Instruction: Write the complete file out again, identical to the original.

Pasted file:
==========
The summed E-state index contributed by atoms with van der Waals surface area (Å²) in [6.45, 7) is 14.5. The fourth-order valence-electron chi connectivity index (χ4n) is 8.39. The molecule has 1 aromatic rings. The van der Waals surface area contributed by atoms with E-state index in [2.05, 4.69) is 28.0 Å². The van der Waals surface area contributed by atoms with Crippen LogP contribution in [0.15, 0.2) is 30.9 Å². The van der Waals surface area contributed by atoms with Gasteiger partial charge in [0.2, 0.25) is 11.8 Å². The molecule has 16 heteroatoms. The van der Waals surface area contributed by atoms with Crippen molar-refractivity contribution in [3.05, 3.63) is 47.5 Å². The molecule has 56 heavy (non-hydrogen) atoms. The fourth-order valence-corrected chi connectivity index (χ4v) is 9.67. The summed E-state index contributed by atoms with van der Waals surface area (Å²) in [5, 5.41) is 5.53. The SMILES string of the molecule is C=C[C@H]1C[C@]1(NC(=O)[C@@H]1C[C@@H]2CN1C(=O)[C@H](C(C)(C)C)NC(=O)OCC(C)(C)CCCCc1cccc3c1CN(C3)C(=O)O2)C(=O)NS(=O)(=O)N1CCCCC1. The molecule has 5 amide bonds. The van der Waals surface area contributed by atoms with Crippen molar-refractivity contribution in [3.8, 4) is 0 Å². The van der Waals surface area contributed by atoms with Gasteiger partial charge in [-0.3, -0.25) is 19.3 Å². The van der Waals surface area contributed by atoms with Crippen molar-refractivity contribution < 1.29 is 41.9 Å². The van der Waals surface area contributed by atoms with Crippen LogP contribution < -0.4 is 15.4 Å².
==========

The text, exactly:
The summed E-state index contributed by atoms with van der Waals surface area (Å²) in [6.45, 7) is 14.5. The fourth-order valence-electron chi connectivity index (χ4n) is 8.39. The molecule has 1 aromatic rings. The van der Waals surface area contributed by atoms with E-state index in [2.05, 4.69) is 28.0 Å². The van der Waals surface area contributed by atoms with Crippen LogP contribution in [0.15, 0.2) is 30.9 Å². The van der Waals surface area contributed by atoms with Gasteiger partial charge in [0.2, 0.25) is 11.8 Å². The molecule has 16 heteroatoms. The van der Waals surface area contributed by atoms with Crippen molar-refractivity contribution in [3.05, 3.63) is 47.5 Å². The molecule has 56 heavy (non-hydrogen) atoms. The fourth-order valence-corrected chi connectivity index (χ4v) is 9.67. The summed E-state index contributed by atoms with van der Waals surface area (Å²) in [5, 5.41) is 5.53. The SMILES string of the molecule is C=C[C@H]1C[C@]1(NC(=O)[C@@H]1C[C@@H]2CN1C(=O)[C@H](C(C)(C)C)NC(=O)OCC(C)(C)CCCCc1cccc3c1CN(C3)C(=O)O2)C(=O)NS(=O)(=O)N1CCCCC1. The molecule has 5 amide bonds. The van der Waals surface area contributed by atoms with Crippen molar-refractivity contribution in [3.8, 4) is 0 Å². The van der Waals surface area contributed by atoms with Gasteiger partial charge in [-0.3, -0.25) is 19.3 Å². The van der Waals surface area contributed by atoms with Crippen molar-refractivity contribution < 1.29 is 41.9 Å². The van der Waals surface area contributed by atoms with Crippen LogP contribution < -0.4 is 15.4 Å².